Research takes a long time! Explaining to Annette how little we know and how you have to do preliminary research to find out if you can then do a big research An investigation of a healthcare problem. There are different types of studies used to answer research questions, for example randomised controlled trials or observational studies. could have been demoralising. However Annette, the eternal optimist, made me think about this differently. Ironically, she felt this protracted process was quite exciting, not demoralising, as we’re not saying that a Something done with the aim of improving health or relieving suffering. For example, medicines, surgery, psychological and physical therapies, diet and exercise changes. doesn’t work or one doesn’t exist, we are saying we don’t know enough yet. She thought that sounded really positive, that we could find this out – together!
I was lucky not to lose sight during my PhD of what I was doing and why, mainly because of my work with Annette. She also happens to live in an absolutely beautiful part of the UK in the Holme valley, the views from our working lunches at her favourite garden centre were fabulous. (see photo!)
Annette’s story: what I got from getting involved in research
Well, free lunches and a day out apart, a lot more than I could have imagined.
Just for starters becoming a research advisor improved my self-esteem, confidence and speech; gave me a sense of worth; provided a way to monitor the progress that I had no idea I was making.
Before getting involved in research I thought I was pretty much done for, usefulness-wise.
My life had become rudderless.
Nothing in my life could ever be the same again.
Stroke arrived and my sense of self disappeared.
Things were done to me, or for me.
I needed something that was done by me.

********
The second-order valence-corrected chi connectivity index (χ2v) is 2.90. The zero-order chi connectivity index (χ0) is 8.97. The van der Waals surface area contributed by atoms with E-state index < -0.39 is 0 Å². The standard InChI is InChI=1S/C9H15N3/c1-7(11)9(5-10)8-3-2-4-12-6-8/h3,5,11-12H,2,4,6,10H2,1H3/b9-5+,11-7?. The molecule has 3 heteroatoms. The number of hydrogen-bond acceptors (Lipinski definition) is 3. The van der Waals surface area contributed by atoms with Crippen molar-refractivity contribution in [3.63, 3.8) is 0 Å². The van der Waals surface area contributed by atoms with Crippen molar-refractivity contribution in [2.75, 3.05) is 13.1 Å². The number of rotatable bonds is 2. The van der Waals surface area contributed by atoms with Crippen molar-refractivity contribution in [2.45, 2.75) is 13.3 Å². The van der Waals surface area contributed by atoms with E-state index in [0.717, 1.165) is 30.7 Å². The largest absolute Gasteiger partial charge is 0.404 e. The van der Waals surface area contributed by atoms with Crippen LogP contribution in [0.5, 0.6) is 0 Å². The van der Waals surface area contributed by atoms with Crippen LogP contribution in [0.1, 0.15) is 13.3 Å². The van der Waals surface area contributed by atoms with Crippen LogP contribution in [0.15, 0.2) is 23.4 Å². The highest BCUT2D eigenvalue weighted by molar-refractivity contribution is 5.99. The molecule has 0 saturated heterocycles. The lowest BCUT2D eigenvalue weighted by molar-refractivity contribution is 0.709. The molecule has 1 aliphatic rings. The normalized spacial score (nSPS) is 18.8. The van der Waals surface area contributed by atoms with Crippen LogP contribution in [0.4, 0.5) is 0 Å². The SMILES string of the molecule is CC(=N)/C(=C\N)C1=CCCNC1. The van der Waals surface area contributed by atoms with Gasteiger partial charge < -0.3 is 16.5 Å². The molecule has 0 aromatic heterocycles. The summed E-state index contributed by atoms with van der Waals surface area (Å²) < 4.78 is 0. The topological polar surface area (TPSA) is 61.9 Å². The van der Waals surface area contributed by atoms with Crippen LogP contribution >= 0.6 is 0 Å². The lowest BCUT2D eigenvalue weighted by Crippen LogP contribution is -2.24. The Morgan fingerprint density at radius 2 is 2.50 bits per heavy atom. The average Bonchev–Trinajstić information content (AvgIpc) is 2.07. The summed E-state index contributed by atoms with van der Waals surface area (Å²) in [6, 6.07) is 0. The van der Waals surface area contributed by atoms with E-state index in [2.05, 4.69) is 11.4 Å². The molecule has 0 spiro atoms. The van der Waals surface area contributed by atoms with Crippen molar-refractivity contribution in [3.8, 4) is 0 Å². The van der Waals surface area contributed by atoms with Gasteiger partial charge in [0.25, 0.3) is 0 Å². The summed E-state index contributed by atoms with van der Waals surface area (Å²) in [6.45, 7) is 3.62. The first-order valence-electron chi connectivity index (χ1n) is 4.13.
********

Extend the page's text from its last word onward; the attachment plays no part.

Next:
In seeking out a research project I worked on the assumption that even if I didn’t gain much, what had I got to lose that I hadn’t lost already?
I was a real Poor Me!
In hindsight I’m amazed I got involved in research, I felt so negative.
Having decided that a research project was unlikely to do me harm and might just do me some good, I found Claire’s Readyspeech project via the internet.
(Now mine was no altruistic leap into the unknown.
I’m no moonwalker… No “One small step for man, one giant leap for mankind”.
My motives were entirely selfish.
I wanted a research project to benefit me.
If mankind benefits from my input that’s a plus, but I’m no Neil Armstrong).
But, like Mr Armstrong’s feat, the rest is history.
I’m a different person now.
My step into the unknown certainly benefitted me.
All down to Claire and her Readyspeech project.
Not only did involvement in research give me something to do,
it gave me purpose.
It put focus in my days.
It was ‘mine’ at a time when there seemed to be so many other fingers in my pie.
It gave me a voice in more ways than one.
It gave me an understanding and appreciation of the real need for patient involvement.
So,what did I gain?
Where do I start?
. Those free lunches and a day out. (Claire knew what carrots to dangle)